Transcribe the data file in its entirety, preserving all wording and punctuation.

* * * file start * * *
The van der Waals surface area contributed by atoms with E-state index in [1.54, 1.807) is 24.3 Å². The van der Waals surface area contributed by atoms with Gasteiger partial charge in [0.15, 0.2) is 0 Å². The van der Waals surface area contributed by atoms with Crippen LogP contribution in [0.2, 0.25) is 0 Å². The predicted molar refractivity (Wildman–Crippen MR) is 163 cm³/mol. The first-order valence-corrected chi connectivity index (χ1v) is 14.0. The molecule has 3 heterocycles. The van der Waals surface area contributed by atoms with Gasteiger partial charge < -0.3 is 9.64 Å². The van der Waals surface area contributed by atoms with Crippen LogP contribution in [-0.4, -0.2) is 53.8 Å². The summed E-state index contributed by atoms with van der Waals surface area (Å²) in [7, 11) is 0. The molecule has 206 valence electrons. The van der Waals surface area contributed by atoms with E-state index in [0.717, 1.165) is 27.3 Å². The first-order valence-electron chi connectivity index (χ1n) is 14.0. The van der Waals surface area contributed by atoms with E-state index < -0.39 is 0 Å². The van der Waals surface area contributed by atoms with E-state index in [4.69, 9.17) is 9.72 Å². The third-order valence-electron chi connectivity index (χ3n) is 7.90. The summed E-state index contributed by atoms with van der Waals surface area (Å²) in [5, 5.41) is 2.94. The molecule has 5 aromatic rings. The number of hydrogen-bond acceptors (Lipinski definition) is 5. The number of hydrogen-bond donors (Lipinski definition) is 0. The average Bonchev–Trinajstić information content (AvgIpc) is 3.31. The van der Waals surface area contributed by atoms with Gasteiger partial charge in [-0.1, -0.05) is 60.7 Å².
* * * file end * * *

The van der Waals surface area contributed by atoms with E-state index in [1.54, 1.807) is 24.3 Å². The van der Waals surface area contributed by atoms with Gasteiger partial charge in [0.15, 0.2) is 0 Å². The van der Waals surface area contributed by atoms with Crippen LogP contribution in [0.2, 0.25) is 0 Å². The predicted molar refractivity (Wildman–Crippen MR) is 163 cm³/mol. The first-order valence-corrected chi connectivity index (χ1v) is 14.0. The molecule has 3 heterocycles. The van der Waals surface area contributed by atoms with Gasteiger partial charge < -0.3 is 9.64 Å². The van der Waals surface area contributed by atoms with Crippen LogP contribution in [-0.4, -0.2) is 53.8 Å². The summed E-state index contributed by atoms with van der Waals surface area (Å²) in [7, 11) is 0. The molecule has 206 valence electrons. The van der Waals surface area contributed by atoms with E-state index in [0.717, 1.165) is 27.3 Å². The first-order valence-electron chi connectivity index (χ1n) is 14.0. The van der Waals surface area contributed by atoms with E-state index < -0.39 is 0 Å². The van der Waals surface area contributed by atoms with E-state index in [4.69, 9.17) is 9.72 Å². The third-order valence-electron chi connectivity index (χ3n) is 7.90. The summed E-state index contributed by atoms with van der Waals surface area (Å²) in [5, 5.41) is 2.94. The molecule has 5 aromatic rings. The number of hydrogen-bond acceptors (Lipinski definition) is 5. The number of hydrogen-bond donors (Lipinski definition) is 0. The average Bonchev–Trinajstić information content (AvgIpc) is 3.31. The van der Waals surface area contributed by atoms with Gasteiger partial charge in [-0.1, -0.05) is 60.7 Å².